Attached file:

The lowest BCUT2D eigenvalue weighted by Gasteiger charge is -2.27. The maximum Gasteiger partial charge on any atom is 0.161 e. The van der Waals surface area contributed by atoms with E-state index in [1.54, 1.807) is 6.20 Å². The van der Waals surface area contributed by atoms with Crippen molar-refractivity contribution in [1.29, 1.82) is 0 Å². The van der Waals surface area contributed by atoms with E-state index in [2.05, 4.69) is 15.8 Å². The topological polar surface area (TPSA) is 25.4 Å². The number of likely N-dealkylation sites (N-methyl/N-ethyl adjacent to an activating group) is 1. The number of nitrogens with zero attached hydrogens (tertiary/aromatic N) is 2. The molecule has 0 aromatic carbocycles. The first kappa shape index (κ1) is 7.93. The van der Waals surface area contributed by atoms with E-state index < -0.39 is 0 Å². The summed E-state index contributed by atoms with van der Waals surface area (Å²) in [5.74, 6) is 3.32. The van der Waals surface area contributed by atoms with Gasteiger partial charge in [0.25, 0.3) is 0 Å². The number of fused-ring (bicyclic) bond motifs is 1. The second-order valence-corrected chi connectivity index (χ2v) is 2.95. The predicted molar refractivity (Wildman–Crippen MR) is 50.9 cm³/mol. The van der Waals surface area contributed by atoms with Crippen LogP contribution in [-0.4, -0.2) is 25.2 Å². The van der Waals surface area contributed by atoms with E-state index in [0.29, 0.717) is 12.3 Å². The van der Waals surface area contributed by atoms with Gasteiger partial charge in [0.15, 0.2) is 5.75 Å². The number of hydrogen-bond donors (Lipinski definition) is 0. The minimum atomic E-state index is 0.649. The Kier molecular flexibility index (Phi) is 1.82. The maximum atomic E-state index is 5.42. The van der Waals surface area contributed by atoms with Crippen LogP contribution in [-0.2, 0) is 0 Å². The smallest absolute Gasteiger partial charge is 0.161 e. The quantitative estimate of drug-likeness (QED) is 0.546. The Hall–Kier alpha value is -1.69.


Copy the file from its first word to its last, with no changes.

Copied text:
The lowest BCUT2D eigenvalue weighted by Gasteiger charge is -2.27. The maximum Gasteiger partial charge on any atom is 0.161 e. The van der Waals surface area contributed by atoms with E-state index in [1.54, 1.807) is 6.20 Å². The van der Waals surface area contributed by atoms with Crippen molar-refractivity contribution in [1.29, 1.82) is 0 Å². The van der Waals surface area contributed by atoms with E-state index in [2.05, 4.69) is 15.8 Å². The topological polar surface area (TPSA) is 25.4 Å². The number of likely N-dealkylation sites (N-methyl/N-ethyl adjacent to an activating group) is 1. The number of nitrogens with zero attached hydrogens (tertiary/aromatic N) is 2. The molecule has 0 aromatic carbocycles. The first kappa shape index (κ1) is 7.93. The van der Waals surface area contributed by atoms with E-state index < -0.39 is 0 Å². The summed E-state index contributed by atoms with van der Waals surface area (Å²) in [5.74, 6) is 3.32. The van der Waals surface area contributed by atoms with Gasteiger partial charge in [0.25, 0.3) is 0 Å². The number of fused-ring (bicyclic) bond motifs is 1. The second-order valence-corrected chi connectivity index (χ2v) is 2.95. The predicted molar refractivity (Wildman–Crippen MR) is 50.9 cm³/mol. The van der Waals surface area contributed by atoms with Crippen LogP contribution in [-0.4, -0.2) is 25.2 Å². The van der Waals surface area contributed by atoms with E-state index in [0.29, 0.717) is 12.3 Å². The van der Waals surface area contributed by atoms with Gasteiger partial charge in [0.15, 0.2) is 5.75 Å². The number of hydrogen-bond donors (Lipinski definition) is 0. The minimum atomic E-state index is 0.649. The Kier molecular flexibility index (Phi) is 1.82. The maximum atomic E-state index is 5.42. The van der Waals surface area contributed by atoms with Crippen LogP contribution in [-0.2, 0) is 0 Å². The smallest absolute Gasteiger partial charge is 0.161 e. The quantitative estimate of drug-likeness (QED) is 0.546. The Hall–Kier alpha value is -1.69.